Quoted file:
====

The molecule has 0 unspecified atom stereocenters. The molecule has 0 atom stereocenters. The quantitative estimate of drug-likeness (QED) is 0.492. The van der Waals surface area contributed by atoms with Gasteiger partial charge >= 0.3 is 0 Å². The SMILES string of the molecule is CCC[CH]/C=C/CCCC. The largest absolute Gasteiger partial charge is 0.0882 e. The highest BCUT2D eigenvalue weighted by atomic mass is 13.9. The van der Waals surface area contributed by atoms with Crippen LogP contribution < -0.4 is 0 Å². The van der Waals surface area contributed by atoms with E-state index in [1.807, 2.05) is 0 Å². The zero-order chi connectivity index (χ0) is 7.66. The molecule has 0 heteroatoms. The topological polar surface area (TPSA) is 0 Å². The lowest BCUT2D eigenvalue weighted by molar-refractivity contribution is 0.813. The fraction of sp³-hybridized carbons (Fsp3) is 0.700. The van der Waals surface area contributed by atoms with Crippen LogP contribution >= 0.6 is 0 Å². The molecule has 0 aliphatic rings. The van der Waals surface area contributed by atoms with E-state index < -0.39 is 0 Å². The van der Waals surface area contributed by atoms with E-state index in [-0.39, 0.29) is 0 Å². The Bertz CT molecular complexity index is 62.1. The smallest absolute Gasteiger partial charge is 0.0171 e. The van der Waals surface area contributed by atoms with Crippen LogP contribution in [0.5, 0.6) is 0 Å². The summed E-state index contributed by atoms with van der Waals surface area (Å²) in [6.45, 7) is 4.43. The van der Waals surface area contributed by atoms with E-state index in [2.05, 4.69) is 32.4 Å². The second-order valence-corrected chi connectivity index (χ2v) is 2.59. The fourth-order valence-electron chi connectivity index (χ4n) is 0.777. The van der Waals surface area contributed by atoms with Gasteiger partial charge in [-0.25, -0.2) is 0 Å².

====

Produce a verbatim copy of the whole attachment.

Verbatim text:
The molecule has 0 unspecified atom stereocenters. The molecule has 0 atom stereocenters. The quantitative estimate of drug-likeness (QED) is 0.492. The van der Waals surface area contributed by atoms with Gasteiger partial charge >= 0.3 is 0 Å². The SMILES string of the molecule is CCC[CH]/C=C/CCCC. The largest absolute Gasteiger partial charge is 0.0882 e. The highest BCUT2D eigenvalue weighted by atomic mass is 13.9. The van der Waals surface area contributed by atoms with Crippen LogP contribution < -0.4 is 0 Å². The van der Waals surface area contributed by atoms with E-state index in [1.807, 2.05) is 0 Å². The zero-order chi connectivity index (χ0) is 7.66. The molecule has 0 heteroatoms. The topological polar surface area (TPSA) is 0 Å². The lowest BCUT2D eigenvalue weighted by molar-refractivity contribution is 0.813. The fraction of sp³-hybridized carbons (Fsp3) is 0.700. The van der Waals surface area contributed by atoms with Crippen LogP contribution >= 0.6 is 0 Å². The molecule has 0 aliphatic rings. The van der Waals surface area contributed by atoms with E-state index < -0.39 is 0 Å². The van der Waals surface area contributed by atoms with E-state index in [-0.39, 0.29) is 0 Å². The Bertz CT molecular complexity index is 62.1. The smallest absolute Gasteiger partial charge is 0.0171 e. The van der Waals surface area contributed by atoms with Crippen LogP contribution in [0.5, 0.6) is 0 Å². The summed E-state index contributed by atoms with van der Waals surface area (Å²) in [6.45, 7) is 4.43. The van der Waals surface area contributed by atoms with E-state index in [2.05, 4.69) is 32.4 Å². The second-order valence-corrected chi connectivity index (χ2v) is 2.59. The fourth-order valence-electron chi connectivity index (χ4n) is 0.777. The van der Waals surface area contributed by atoms with Gasteiger partial charge in [-0.25, -0.2) is 0 Å².